Former Disney topper Michael Eisner managed to slip in a promo for skeins from his Internet shingle Vuguru, which produces and distributes content for new media and emerging platforms, during a keynote speech on managing creativity at Mipcom on Tuesday.

Headlining Vuguru’s slate is medical thriller “Foreign Body,” a prequel to the novel of the same name written by Robin Cook. The 50 two-minute episodes can be viewed on the Internet and via cell phone and have also been adapted as a 90-minute TV movie.

Rounding out the slate are “Prom Queen,” “Back on Topp” and “The All-for-Nots,” which Cyber Group Digital Media is repping at Mipcom.

Back on subject, Eisner argued in his keynote that the Internet has changed all aspects of international commerce, breaking down barriers of time, money and language.

“We have shriveled down to one dimension. The world has become a single dot, as the Internet has made it possible for everyone to metaphysically occupy the same time and space,” he said.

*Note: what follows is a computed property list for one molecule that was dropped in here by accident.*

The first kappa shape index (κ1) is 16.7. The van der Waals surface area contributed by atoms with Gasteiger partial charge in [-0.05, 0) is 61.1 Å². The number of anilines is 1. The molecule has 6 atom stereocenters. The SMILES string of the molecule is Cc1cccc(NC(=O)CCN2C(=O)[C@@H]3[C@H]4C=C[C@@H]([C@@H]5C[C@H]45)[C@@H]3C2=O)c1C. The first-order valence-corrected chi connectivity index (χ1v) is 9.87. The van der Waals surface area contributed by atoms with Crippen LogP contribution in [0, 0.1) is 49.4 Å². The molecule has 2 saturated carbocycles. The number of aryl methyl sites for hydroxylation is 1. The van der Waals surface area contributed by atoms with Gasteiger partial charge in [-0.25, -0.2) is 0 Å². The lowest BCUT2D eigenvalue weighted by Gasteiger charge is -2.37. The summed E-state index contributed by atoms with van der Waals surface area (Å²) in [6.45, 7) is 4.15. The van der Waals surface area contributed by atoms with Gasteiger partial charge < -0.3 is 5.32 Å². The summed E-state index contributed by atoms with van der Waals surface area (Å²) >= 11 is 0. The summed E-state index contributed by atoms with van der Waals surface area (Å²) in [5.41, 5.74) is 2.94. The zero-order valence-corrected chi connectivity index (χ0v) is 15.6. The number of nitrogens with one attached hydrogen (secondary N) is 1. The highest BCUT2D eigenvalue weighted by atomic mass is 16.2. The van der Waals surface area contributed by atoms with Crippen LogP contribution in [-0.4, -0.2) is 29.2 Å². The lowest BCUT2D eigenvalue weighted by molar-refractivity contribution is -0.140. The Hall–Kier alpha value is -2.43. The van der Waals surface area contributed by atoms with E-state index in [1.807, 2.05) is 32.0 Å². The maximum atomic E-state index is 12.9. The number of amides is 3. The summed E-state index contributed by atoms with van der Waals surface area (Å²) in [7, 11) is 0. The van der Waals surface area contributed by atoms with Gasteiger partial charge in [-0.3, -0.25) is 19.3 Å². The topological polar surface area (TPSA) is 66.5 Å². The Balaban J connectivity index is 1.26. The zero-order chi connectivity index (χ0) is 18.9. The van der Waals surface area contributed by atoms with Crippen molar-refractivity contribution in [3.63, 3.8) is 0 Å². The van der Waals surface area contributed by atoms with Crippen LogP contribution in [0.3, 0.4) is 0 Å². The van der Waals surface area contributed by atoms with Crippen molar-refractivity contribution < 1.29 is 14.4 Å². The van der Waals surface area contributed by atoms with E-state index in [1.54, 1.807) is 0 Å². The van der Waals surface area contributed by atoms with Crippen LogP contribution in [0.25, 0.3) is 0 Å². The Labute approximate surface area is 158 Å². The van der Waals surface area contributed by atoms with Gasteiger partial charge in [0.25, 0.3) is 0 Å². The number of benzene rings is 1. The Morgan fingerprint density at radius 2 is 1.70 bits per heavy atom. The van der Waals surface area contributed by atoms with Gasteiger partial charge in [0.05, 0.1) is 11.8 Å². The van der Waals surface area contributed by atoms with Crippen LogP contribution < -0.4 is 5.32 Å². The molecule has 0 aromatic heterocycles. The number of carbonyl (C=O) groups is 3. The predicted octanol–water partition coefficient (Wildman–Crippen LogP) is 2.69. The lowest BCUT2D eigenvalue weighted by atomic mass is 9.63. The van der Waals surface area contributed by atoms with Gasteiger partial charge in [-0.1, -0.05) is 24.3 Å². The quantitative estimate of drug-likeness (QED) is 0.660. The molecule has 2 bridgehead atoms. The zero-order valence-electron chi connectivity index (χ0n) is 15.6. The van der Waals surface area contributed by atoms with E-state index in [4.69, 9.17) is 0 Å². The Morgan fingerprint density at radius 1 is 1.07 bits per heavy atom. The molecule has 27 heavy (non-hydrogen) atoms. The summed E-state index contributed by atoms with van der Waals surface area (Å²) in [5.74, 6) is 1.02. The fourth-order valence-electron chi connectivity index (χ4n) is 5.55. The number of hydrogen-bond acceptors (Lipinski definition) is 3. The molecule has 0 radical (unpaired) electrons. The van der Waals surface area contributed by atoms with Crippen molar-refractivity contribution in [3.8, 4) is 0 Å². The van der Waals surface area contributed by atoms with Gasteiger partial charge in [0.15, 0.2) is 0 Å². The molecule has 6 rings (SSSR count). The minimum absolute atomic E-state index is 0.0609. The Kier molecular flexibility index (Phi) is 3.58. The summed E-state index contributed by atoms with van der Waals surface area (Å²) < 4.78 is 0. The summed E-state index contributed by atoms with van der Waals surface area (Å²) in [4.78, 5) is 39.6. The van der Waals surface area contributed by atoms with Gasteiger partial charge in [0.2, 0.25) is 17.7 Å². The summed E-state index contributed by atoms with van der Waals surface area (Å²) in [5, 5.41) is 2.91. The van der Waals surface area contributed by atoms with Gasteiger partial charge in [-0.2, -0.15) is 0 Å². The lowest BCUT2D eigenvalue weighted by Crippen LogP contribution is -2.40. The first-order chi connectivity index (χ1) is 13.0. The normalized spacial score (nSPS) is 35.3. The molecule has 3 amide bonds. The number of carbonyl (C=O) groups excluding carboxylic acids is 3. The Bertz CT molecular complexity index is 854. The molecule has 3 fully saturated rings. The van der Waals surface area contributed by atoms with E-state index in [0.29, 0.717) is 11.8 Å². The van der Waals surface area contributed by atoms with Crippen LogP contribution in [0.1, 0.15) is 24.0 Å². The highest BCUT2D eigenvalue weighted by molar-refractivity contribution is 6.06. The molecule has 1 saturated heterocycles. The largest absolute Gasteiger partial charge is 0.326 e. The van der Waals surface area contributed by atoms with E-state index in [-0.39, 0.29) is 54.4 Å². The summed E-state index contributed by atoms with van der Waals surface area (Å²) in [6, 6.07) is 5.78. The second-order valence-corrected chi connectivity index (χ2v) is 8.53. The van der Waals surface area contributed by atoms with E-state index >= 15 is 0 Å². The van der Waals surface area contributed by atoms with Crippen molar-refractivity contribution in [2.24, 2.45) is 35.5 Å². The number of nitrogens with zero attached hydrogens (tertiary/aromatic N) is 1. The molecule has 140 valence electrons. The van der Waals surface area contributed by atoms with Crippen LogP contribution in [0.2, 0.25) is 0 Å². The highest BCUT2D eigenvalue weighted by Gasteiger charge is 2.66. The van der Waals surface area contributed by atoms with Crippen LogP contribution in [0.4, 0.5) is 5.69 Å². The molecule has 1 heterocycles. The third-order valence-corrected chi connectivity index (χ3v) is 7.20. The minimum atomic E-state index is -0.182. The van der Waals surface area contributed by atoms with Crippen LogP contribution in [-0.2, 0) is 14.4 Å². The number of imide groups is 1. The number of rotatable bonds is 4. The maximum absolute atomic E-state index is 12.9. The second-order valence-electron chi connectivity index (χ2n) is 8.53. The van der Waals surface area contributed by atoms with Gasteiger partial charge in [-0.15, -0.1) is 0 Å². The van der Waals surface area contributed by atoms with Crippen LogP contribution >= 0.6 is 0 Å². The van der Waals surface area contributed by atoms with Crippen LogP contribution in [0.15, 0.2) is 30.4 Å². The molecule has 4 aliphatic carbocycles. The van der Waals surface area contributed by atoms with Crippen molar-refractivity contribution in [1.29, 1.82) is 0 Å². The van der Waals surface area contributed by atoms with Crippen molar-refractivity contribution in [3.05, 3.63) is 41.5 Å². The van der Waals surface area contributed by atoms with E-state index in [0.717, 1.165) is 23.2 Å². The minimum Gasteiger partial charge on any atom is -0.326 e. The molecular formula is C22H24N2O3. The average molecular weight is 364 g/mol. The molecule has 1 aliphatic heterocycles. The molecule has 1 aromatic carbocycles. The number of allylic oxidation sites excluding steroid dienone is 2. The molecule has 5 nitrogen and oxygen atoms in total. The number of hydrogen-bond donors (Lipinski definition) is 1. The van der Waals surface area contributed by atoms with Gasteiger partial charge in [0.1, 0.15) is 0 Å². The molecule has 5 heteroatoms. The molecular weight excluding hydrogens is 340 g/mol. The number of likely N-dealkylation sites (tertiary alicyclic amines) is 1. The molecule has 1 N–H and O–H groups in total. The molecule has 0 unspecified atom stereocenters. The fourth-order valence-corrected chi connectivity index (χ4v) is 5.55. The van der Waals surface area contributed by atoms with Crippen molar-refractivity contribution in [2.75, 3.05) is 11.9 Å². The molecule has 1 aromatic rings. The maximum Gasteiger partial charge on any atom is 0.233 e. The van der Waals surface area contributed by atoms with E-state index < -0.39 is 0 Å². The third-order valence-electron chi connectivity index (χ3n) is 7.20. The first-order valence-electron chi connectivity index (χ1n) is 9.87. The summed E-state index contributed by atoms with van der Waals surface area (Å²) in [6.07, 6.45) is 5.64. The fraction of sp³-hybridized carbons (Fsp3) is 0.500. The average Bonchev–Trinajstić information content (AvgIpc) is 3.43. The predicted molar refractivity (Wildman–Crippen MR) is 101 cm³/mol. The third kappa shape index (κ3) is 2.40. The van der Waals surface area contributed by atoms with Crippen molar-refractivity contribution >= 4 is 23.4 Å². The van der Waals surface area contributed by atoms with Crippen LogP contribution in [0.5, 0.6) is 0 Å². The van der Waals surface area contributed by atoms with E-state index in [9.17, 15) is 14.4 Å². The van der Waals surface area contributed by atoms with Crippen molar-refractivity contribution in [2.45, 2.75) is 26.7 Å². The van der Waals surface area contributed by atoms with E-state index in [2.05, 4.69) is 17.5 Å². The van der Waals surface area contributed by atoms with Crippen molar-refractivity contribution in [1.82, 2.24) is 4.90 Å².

Nevertheless, he said, the rules that govern new media are pretty much the same as those that dictated his work in the old media.

“Micromanagement is the best path to effective management,” he said. “Creativity can flourish within sensible financial limitations. Any number of mega-budgeted films have been flops because they attempted to substitute creative capital expenditure for creativity.”

Repeating a familiar mantra, Eisner said that the important thing was content — not its distribution.

“The one thing that seems to be consistent is that with all these new medias, we are still watching Lucille Ball on some channel somewhere,” he said.

He said that advertisers chase eyeballs, and so it was inevitable that the money would migrate to the broadband world.

Commenting on the current financial crisis, Eisner said, “The media companies that have concentration of content are fantastic companies. If you look at Disney, the multiple of its earnings is historically low. It is a steal.”

He would be “very bullish” on these media companies, he said.

“The way you dig yourself out of problems in the entertainment business is with hits,” he said. “Never count anybody out. You never know where (the hit) is going to come from.”